Central page layout

Goal of this step: Have a central page app that takes care of the page layout, the menu, etc. In page instances, we will only provide the actual contents. This way we can manage the page layout centrally.

Filesystem layout

Here is how the above maps to files on the filesystem:

When a page instance is visited, Boomla will locate the .Request file on its type chain and execute it. The code shall get the children of the page instance and render them - these will be the individual content elements on the page.

Files are ordered

Files on the Boomla Filesystem are stored in order. When getting the children of a file, those will be returned in the order they were stored on disk. Thus, you will not need to worry about sorting the files in code.

Rendering content files

A content file can be rendered by calling the file's .Inline method. It's also said that the content is inlined. It works just like the .Request method: Boomla will look for an .Inline file on the file's type chain and execute it.

Here is a problem though. What if a page has both contents and sub-pages? We need a way to get them separately.

Buckets

On traditional filesystems, a directory is one big container. In Boomla, this container is sub-divided into 256 buckets. This allows one to group the children of a file.

You can select all the children of a file or you can select files in a certain bucket.

Each file has its own 256 buckets:

Each bucket may contain any number of files:

Bucket 0 is the default bucket. Your program files and assets should be placed there. As you will see later, it is typically used for hidden files.

You can use all the other buckets for any app-specific purpose you want:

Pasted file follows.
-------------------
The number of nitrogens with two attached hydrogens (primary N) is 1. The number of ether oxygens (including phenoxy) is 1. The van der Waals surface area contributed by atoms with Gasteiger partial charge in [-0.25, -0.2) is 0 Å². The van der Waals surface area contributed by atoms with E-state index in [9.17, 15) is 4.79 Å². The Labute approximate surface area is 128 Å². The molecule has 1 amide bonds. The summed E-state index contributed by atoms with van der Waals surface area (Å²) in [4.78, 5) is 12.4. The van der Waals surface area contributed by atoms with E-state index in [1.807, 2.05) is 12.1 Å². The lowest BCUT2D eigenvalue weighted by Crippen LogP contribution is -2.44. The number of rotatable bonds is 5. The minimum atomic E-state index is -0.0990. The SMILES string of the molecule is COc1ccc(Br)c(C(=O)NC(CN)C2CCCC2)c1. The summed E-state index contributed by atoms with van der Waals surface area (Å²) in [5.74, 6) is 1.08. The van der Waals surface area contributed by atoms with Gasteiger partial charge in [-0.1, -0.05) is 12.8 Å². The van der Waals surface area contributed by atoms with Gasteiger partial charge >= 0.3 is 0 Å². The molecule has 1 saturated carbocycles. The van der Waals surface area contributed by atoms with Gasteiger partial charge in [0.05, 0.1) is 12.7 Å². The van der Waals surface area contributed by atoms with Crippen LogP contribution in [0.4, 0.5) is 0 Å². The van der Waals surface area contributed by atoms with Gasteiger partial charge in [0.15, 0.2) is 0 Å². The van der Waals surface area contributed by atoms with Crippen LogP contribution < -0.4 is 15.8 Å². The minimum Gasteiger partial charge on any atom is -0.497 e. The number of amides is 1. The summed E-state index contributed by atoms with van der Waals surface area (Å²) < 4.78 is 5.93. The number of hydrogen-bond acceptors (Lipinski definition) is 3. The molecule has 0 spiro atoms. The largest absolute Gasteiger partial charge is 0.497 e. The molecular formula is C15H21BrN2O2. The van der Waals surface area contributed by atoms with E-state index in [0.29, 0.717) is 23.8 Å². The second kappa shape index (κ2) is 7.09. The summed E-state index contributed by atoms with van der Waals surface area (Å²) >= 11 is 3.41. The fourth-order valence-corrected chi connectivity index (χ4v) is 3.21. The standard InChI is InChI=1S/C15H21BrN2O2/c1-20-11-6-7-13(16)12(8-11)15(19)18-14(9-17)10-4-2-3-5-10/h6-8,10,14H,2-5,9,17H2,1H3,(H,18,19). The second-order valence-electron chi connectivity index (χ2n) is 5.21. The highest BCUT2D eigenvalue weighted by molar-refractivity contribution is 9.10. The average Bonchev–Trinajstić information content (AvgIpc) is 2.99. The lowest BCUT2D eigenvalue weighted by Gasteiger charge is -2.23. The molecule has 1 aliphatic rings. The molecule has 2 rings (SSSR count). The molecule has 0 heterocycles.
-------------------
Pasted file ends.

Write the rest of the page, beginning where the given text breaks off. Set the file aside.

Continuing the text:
In our page app, we will store sub-pages in bucket 1 and contents in bucket 2.

Here is an example filesystem tree with 4 pages (black), some of them having contents (green):

Notice how each page may have both sub-pages in bucket 1 and contents in bucket 2. Those buckets may also be empty. (Of course all other buckets exist as well, they are just not shown here for clarity.)

Make sure to move your pages in bucket 2.

The code

Embedded JavaScript

Okay, let's implement the above in code! Here is the HTML layout we will use:

<!DOCTYPE html>
<html>
<head>
    <title>TITLE</title>
</head>
<body>
    <div class="wrapper">
        <div class="menu">
            MENU
        </div>
        <div class="main">
            MAIN
        </div>
    </div>
</body>
</html>

And that's how you can return it with the sjs-4 JavaScript engine:

var p = '';
 
p += '<!DOCTYPE html>';
p += '<html>';
p += '<head>';
    p += '<title>TITLE</title>';
p += '</head>';
p += '<body>';
    p += '<div class="wrapper">';
        p += '<div class="menu">';
            p += 'MENU';
        p += '</div>';
        p += '<div class="main">';
            p += 'MAIN';
        p += '</div>';
    p += '</div>';
p += '</body>';
p += '</html>';
 
response.body(p);

That totally works but if you are like me, you would prefer a PHP like syntax where you can write HTML first and embed JavaScript where you need it. Boomla has an embedded JavaScript engine called sjs-4e to do just that. It's simply pre-processing your code to turn the embedded form into plain JS.

Make sure to change the type of the .Request file to sjs-4e.

To demonstrate how it works, let's embed the page file's title. It shall be stored in the page file's title property, which we can access via f.title() (remember, f points to the current page).

<!DOCTYPE html>
<html>
<head>
    <title><?= f.title() ?></title>
</head>